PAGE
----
What Umair Haque has been describing is the socio-political collapse that is already underway: we turn on each other. Desperate populations, sensing the disconnect and failure of the political system, the decreasing standard of living and economic stress, resort to violent competition for resources between population segments (racial divisions) and civil war; this what Tainter predicts as socio-political collapse.
In fact, we need to understand that the constant churn, dysfunction and chaos at the top of the Trump administration is a deliberate strategy to break down the democratic power of the Federal government, to render it non-functional or only functional for protecting the interests of elites. Donald Trump looks dumb, but he knows exactly what he’s doing, because he’s learned how to set up a criminal oligarchy from his great mentor and model, Vladimir Putin and Russia.
What we in the US have been trying to do for the last 18 months of the Trump administration is desperately return the system to a state of ‘normal’, to its prior homeostasis. But this is probably not possible. It is a necessary strategy that we, yes, elect as many Democrats as we can in the 2018 election cycle, in the hopes that, yes, we can impeach Donald Trump. But that will not stave off collapse. The system will not go back to ‘normal.’ These strategies are what Joanna Macy calls ‘holding actions’, they prevent further harm and damage. The attempt to elect Democrats and impeach Trump will only buy us some time and preserve some of our resources as we enter the next phase of collapse, what Gunderson and Holling call the Omega Ω phase, the actual collapse to a lower level of complexity.
This week Congress is passing a bill to deregulate the banks and high finance, repealing the Frank-Dodd Act, which will return the financial sector to the same crap shoot of chaos and casino gambling that it enjoyed prior to the financial collapse in 2008. This has nothing to do with Trump, who seems more involved in hiring new White House staff from Fox and Friends. More tax cuts are coming, more financial deregulation, which will fire up the US economy to the point of nuclear meltdown. And contrary to Trump’s myopic views, it doesn’t stay in America First—it will send economies around the globe into another spasm of economic collapse, this time worse than 2008.
At this stage, as we become more aware of collapse, we should be focusing our efforts more at the bottom of the social strata than at the top. We may not be able to stave off socio-political collapse from the top-down. We may not be able to unseat Trump and his criminal administration; we may not be able to stop the dismantling of the Federal government. But we can begin to rebuild governance from the ground up, at the municipal level, up to the State level. Cities and States can take over and replace some of the functions of a collapsing federal government. And that may be the only real option we have from this point forward.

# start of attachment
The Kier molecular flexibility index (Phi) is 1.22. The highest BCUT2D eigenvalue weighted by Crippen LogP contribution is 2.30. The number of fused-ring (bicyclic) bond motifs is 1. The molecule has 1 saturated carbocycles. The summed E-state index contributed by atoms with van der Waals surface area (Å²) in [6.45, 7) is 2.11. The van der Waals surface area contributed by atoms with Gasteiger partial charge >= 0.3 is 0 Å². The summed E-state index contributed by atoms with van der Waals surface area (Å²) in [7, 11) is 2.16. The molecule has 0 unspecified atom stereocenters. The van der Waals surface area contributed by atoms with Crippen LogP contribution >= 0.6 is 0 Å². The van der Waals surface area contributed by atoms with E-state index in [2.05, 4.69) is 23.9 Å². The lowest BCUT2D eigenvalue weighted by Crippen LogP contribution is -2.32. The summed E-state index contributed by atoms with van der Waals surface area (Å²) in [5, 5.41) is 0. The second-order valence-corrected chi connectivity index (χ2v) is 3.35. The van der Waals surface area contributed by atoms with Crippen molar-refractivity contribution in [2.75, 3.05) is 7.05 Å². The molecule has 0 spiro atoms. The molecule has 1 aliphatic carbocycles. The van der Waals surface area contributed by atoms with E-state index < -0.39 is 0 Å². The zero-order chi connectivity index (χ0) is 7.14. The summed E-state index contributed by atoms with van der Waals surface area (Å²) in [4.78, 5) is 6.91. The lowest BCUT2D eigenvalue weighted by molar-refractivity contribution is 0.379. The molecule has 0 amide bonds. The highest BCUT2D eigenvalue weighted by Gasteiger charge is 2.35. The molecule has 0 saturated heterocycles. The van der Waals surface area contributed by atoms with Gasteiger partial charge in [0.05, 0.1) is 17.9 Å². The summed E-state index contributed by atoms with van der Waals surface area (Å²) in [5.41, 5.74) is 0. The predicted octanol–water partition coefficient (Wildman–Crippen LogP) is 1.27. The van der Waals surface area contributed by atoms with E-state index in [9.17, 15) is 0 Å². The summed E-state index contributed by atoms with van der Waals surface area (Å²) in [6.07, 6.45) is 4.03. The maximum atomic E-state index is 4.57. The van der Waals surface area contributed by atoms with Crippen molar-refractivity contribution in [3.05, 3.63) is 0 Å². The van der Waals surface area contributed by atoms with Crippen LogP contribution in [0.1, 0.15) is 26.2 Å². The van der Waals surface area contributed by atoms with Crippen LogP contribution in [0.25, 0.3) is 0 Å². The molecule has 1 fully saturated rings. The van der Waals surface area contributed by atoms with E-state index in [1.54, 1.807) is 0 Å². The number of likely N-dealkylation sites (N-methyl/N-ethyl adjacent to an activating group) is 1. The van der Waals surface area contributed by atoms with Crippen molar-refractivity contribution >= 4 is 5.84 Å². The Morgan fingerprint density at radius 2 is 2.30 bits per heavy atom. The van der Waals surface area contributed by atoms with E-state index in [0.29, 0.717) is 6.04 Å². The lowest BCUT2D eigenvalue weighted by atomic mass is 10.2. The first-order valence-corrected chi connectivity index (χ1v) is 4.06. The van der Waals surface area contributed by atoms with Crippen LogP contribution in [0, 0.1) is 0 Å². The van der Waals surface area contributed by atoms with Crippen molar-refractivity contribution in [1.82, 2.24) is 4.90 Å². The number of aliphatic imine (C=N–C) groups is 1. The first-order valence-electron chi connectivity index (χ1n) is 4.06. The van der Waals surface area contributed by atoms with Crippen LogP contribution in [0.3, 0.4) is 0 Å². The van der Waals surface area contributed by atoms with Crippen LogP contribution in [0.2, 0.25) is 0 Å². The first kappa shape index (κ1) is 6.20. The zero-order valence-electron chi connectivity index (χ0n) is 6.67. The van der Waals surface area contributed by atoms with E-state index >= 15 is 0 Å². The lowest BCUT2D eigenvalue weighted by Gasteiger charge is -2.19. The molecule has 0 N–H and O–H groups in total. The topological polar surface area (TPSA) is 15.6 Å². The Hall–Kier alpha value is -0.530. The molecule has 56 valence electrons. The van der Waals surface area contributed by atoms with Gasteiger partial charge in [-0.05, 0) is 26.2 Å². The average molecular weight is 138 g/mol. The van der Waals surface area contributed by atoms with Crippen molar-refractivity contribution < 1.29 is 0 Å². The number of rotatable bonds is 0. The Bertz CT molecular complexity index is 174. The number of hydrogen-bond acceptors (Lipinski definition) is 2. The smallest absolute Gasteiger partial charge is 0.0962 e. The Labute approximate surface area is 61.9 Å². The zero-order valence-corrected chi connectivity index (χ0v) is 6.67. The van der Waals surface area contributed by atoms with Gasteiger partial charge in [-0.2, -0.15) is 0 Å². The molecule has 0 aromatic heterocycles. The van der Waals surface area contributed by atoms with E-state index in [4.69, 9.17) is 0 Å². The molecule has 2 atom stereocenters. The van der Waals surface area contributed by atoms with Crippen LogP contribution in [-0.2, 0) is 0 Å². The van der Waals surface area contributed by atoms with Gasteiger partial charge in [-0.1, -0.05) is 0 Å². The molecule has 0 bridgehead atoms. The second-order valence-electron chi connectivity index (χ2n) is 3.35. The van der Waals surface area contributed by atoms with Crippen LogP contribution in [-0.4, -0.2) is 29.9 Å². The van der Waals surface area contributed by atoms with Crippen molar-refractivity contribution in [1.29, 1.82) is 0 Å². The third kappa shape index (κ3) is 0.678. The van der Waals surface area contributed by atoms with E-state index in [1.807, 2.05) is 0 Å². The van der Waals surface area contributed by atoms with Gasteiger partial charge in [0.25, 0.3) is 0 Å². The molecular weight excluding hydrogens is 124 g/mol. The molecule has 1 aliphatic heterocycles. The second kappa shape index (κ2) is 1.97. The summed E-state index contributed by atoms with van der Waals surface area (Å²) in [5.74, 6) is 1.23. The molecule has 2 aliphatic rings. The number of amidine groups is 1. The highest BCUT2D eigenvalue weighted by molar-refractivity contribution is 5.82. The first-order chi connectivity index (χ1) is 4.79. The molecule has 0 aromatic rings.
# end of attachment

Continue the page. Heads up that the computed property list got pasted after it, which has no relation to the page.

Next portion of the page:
We need to rebuild trust and good will in our communities; first, by setting up non-violent conflict resolution to reverse the trend toward social unrest and civil war. We need to get control of resources at the local level before they become unaffordable and unobtainable. Trump’s trade wars will not return manufacturing to the US or revive dying industries like coal. It will only make the convenience and status goods that we have come to rely on more expensive, lowering our quality of life. Health care and health insurance will become more expensive and in some cases unobtainable for sick populations. Food, water and fuel will become more expensive, as will many other necessary commodities. These essentials will not become scarce, but everything will get more expensive. We saw this happen in Tunisia and Egypt before the ‘Arab Spring,’ and we see this happening now in Venezuela.
The model we should be following is the Podemos Party revolution in Spain, which came out of the Indignados movement in Barcelona and Madrid. These movements began to recentralize democratic power in the Cities, where people can have, by democratic assembly, direct democratic control over the regulations and resources that support their lives. It is time for the Radical Municipal movement, beyond Transition Towns, toward making Cities the center of our economic and political lives. States can be used as legal boundaries that fend off assaults from an aggressive and rapacious federal government, such as when California declared itself a ‘sanctuary state’ for immigrants and refugees and refused to cooperate with Trump’s deportation regime. Likewise, the region of Catalan brokered independence from Spain, so that it could continue it’s city-focused Podemos movement. This is not a collapse to a peasant or barbarous state, but a decrease in complexity to a lower hierarchy and simpler political structure, the City, where a decent quality of life can be produced and secured.